It is well known inside the major research-led universities but perhaps less well known outside, that the status of research is far higher than that of teaching. In a university like Cambridge, appointment, tenure, promotion and general reputation are dominated by research output. It is quite possible to have a glittering career in which you produce lots of prestigious research but are a pretty useless teacher. The converse is not true.
This is primarily because the de facto mission of the world’s leading universities is research. Cambridge’s actual mission is “to contribute to society through the pursuit of education, learning, and research at the highest international levels of excellence.” So education, which presumably mainly means teaching, is up there. But in the graduate part of the University research is dominant and teaching is mainly about research students so the two are fairly closely connected.
Those graduate degrees which are NOT intended to lead to further research, in the form of a PhD, include the MFin, MBA, EMBA, some law and medical courses, and vocationally driven MPhils. They are seen by many researchers as subordinate to those which do lead to research. Many academics are only interested in teaching (if at all) on the courses that lead to, or are part of, PhD programmes, because the teaching is closely related to research.
But the students who pay relatively large fees for the non-research degree programmes are the ones most sensitive to the quality of teaching. Whereas undergraduates and research students will put up with mediocre teaching, partly because they’re not paying much of the cost themselves (in the UK at least), MBA and MFin students expect value for money.
This is a dilemma which can be solved only if there are by luck enough good teachers in the pool of faculty to teach those “premium-fee” programmes. There is no guarantee of this, since new faculty hires will typically be selected mainly on research merit, not on teaching ability. Of course some people are good at both but that is a coincidence, since research and teaching require quite different skills. Teaching is a professional craft that can be taught or to some extent picked up, but it requires time and effort, which are not encouraged by an emphasis on research. Simply knowing a great deal about a subject doesn’t necessarily make you good at communicating that knowledge to others.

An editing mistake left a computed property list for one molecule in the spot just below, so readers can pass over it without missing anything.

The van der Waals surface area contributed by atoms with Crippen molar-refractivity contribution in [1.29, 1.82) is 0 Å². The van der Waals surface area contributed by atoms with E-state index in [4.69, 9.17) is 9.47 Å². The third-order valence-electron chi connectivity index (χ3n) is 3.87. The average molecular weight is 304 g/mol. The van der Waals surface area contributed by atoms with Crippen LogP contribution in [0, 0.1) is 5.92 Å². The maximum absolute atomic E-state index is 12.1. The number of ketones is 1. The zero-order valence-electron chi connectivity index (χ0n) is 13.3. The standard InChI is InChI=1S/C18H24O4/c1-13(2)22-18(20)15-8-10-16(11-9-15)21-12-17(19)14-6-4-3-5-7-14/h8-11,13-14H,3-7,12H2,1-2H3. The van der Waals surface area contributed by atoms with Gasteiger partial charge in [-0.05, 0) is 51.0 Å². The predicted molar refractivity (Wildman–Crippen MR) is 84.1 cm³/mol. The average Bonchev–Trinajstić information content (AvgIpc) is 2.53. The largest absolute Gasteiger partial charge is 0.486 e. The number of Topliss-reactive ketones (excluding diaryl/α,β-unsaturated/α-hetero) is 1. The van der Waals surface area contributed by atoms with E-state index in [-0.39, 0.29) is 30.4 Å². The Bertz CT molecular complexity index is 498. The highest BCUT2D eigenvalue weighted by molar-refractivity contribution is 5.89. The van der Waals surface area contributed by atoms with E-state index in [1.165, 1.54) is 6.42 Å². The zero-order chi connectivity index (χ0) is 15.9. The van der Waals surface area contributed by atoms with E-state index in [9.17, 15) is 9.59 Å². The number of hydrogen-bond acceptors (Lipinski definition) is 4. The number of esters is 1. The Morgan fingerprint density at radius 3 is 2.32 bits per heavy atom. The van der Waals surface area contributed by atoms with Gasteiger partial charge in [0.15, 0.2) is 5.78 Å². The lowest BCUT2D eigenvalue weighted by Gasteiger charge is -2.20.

These bloggers (*) give one reason for research having a higher status. They argue, using economic theory, that research success is a better signal of quality because it’s harder to fake and easier to measure than teaching. I’m not sure that’s the only reason. It may also be cultural. In some countries (e.g. Finland, China) but not the UK and US, teaching is a very respected profession and teachers have high social status.
One way to solve the dilemma is to have professional teachers in the University, that is people whose job is primarily to teach and who are evaluated accordingly. They may also do research but that is a secondary activity. In some universities these are known as adjunct faculty. For better or for worse, Cambridge University has no such job category.
(*) The blog title requires explanation. It’s an old joke that the most boring headline that could appear in a newspaper would be “Worthwhile Canadian Initiative.” The authors of the blog have embraced this put-down with true Canadian insouciance (presumably pronounced with a Québecois accent).